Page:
A frequency counter kit

One of the items from the KB1SH collection of parts I bought at Hamcation was an unassembled frequency counter kit. A packing slip still in the box showed it was purchased from a company called S&S Engineering out of Maryland in 1993. A quick search on Google didn’t yield anything that looked like it might have been related, so the S&S Engineering that produced this kit probably isn’t around anymore.

I love assembling and soldering a good kit, and this looked like a pretty good one. Documentation included the assembly instructions as well as a circuit schematic and a brief theory of operation section. This particular kit included an option for an additional 4 digit LCD display. All the necessary parts turned out to be there, except for a TO-92 voltage regulator that could very well be buried in my carpet somewhere. I neglected to get any photos of the boxed kit, but I did remember to take photos while I was soldering parts on.

The circuit board for the counter is relatively large, 13.1×13.5 cm and the part density wasn’t high so there’s plenty of room to work on the board while soldering things on. The printed circuit board itself is etched and tinned, but without a solder mask that you’d normally see. The only problem I ran into while soldering were two parts that went into a very large ground plane/heat sink. This would have been a good point to break out the flux and switch to a larger tip on the soldering iron had I thought about it.

Partially assembled frequency counter kit from S&S Engineering, part of the KB1SH collection purchased at Hamcation 2022
Partially assembled frequency counter kit from S&S Engineering

There are a total of 10 ICs in the kit, which I decided to use sockets for. 8 of the sockets and all the resistors are installed in the photo above. The other two were for the 40 pin ICs used to support the LCD displays at the top of the board.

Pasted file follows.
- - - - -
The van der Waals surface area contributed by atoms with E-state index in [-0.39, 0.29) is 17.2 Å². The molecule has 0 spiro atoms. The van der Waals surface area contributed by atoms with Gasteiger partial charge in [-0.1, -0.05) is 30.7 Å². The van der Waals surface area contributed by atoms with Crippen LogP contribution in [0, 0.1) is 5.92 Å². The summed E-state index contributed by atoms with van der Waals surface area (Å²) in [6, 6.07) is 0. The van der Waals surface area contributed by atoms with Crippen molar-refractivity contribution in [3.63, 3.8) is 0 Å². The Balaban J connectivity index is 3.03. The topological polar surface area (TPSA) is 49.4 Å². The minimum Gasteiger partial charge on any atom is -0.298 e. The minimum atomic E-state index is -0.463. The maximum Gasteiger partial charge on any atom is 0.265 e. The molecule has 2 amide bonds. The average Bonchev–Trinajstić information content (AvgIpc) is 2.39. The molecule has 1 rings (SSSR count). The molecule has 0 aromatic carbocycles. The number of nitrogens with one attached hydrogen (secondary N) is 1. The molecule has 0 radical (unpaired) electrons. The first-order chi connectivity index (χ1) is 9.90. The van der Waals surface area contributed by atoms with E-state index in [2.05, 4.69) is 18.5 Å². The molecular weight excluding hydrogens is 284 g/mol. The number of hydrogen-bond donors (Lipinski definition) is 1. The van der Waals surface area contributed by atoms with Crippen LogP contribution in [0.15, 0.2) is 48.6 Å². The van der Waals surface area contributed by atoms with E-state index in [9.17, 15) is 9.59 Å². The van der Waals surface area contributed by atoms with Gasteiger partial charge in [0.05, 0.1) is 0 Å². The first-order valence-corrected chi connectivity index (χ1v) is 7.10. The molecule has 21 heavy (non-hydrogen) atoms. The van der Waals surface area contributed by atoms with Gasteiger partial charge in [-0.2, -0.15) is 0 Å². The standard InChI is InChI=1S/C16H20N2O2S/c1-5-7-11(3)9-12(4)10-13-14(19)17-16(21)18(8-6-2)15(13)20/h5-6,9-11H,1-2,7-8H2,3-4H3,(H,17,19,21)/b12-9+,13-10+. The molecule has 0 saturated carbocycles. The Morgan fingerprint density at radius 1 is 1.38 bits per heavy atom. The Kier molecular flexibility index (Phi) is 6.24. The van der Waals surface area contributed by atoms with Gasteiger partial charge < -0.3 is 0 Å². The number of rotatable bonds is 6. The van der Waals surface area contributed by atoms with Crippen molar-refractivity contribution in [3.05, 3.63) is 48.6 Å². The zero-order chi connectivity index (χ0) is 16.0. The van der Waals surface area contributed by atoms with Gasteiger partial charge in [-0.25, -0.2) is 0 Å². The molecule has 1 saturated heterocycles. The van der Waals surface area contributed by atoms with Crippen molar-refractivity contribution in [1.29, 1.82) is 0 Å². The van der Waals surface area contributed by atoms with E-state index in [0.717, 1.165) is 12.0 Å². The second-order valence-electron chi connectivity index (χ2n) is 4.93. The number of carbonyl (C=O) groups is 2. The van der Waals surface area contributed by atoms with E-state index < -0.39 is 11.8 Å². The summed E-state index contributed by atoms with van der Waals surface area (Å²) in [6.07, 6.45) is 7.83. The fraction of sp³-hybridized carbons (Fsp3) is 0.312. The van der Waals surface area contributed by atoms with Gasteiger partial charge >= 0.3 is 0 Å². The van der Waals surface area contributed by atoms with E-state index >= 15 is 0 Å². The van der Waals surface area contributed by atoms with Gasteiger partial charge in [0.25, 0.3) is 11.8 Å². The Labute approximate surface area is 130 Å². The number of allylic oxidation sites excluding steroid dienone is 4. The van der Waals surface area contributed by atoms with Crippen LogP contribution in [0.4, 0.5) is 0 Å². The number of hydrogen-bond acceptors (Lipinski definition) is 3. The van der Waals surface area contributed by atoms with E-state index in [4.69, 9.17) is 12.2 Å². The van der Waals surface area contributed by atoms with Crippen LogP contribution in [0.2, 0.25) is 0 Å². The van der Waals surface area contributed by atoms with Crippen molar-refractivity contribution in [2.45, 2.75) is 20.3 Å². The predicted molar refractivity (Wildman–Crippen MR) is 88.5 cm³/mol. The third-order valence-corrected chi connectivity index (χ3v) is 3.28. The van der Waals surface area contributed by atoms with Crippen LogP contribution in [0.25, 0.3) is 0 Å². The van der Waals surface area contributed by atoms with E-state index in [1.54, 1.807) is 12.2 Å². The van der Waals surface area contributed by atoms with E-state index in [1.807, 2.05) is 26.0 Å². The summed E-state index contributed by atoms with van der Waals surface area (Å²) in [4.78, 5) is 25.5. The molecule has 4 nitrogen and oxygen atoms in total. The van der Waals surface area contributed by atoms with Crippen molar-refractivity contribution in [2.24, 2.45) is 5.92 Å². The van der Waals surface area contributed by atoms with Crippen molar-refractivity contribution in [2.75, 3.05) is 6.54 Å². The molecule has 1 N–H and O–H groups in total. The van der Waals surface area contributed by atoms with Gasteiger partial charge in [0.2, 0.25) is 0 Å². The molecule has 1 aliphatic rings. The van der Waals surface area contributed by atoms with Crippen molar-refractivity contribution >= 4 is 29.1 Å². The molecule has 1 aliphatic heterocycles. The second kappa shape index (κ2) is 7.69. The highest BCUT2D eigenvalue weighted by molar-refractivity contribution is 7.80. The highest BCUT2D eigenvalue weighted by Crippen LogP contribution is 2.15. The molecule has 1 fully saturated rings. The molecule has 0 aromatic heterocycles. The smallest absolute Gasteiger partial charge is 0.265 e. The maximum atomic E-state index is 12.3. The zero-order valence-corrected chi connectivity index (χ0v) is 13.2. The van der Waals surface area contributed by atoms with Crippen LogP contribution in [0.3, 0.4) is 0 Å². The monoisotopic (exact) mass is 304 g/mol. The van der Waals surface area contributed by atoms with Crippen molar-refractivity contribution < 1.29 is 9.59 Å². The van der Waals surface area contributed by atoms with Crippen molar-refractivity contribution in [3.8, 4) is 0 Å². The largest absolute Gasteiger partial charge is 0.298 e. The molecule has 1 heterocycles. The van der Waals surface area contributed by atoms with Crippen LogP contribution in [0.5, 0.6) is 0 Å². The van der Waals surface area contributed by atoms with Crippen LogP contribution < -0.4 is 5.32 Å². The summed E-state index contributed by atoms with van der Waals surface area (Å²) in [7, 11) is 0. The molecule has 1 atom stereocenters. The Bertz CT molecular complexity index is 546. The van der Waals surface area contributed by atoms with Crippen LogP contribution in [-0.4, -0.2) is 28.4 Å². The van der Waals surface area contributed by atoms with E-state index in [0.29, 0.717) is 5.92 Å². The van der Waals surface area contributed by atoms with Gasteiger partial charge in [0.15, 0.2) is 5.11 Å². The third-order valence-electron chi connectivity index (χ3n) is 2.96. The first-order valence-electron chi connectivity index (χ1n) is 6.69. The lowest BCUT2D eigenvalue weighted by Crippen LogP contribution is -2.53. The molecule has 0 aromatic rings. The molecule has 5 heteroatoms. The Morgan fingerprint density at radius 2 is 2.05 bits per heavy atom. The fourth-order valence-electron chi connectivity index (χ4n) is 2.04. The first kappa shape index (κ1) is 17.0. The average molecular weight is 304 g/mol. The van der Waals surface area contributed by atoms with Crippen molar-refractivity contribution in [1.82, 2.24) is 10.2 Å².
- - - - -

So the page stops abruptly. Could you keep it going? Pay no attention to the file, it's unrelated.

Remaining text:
Partially assembled frequency counter kit from S&S Engineering, part of the KB1SH collection purchased at Hamcation 2022
Partially assembled frequency counter kit from S&S Engineering

Above is the fully populated board, except for the two LCD driver ICs and the LCDs themselves.

LCD driver ICs installed on the PCB with header pins for the LCD displays
LCD driver ICs installed on the PCB with header pins for the LCD displays

The kit came with two 40 pin sockets, which the instructions say to cut apart and use for the LCD displays. I opted to use the sockets for the ICs, and some tall header sockets for the LCDs.

Assembled frequency counter kit from S&S Engineering, part of the KB1SH collection purchased at Hamcation 2022
Assembled frequency counter kit from S&S Engineering

The fully assembled board looks pretty nice. Unfortunately, the frequency counter isn’t working yet. I’ve confirmed that the 10 MHz test point puts out something close to a 10 MHz signal, according to one of my DMMs. Not sure if I’ve put in something wrong, bad soldering, or if there’s just a problem with the LCD displays.

Random LCD segments showing up with power applied
Random LCD segments showing up with power applied

A few seemingly random LCD segments show up and then eventually fade after a few minutes. This makes me think it might be an issue with the LCD displays themselves. They are almost 30 years old (at least) after all. I’ll see if I can stick them into a breadboard or something and test them out. Wonder if it would be possible to wire in some other kind of display.

Figuring out how to get this frequency counter working will be as much fun as putting it together I think.

Update: Getting closer to figuring out the problem. Turned out I had the LCD driver ICs installed upside down. I wasn’t paying close enough attention to the installation instructions. With the ICs installed properly (glad I had them in sockets), now I can get the digits to display properly if I wiggle the LCDs in the header sockets to get them into a certain position. I might need to replace the header sockets with something else.

2m antenna monopod attachment

A while back, I made a monopod to use with my camera. Handy thing to  use when I don’t feel like lugging around a tripod. Also serves as a nice walking stick.

On one of my last visits to Radio Shack, I picked up two telescoping antennas thinking that I could use them as dipole elements.

Add one section of aluminum angle stock, a bulkhead BNC jack, a couple 1/2″ 4-40 screws and nuts and now I’ve got a telescoping 2m dipole antenna attachment for the monopod.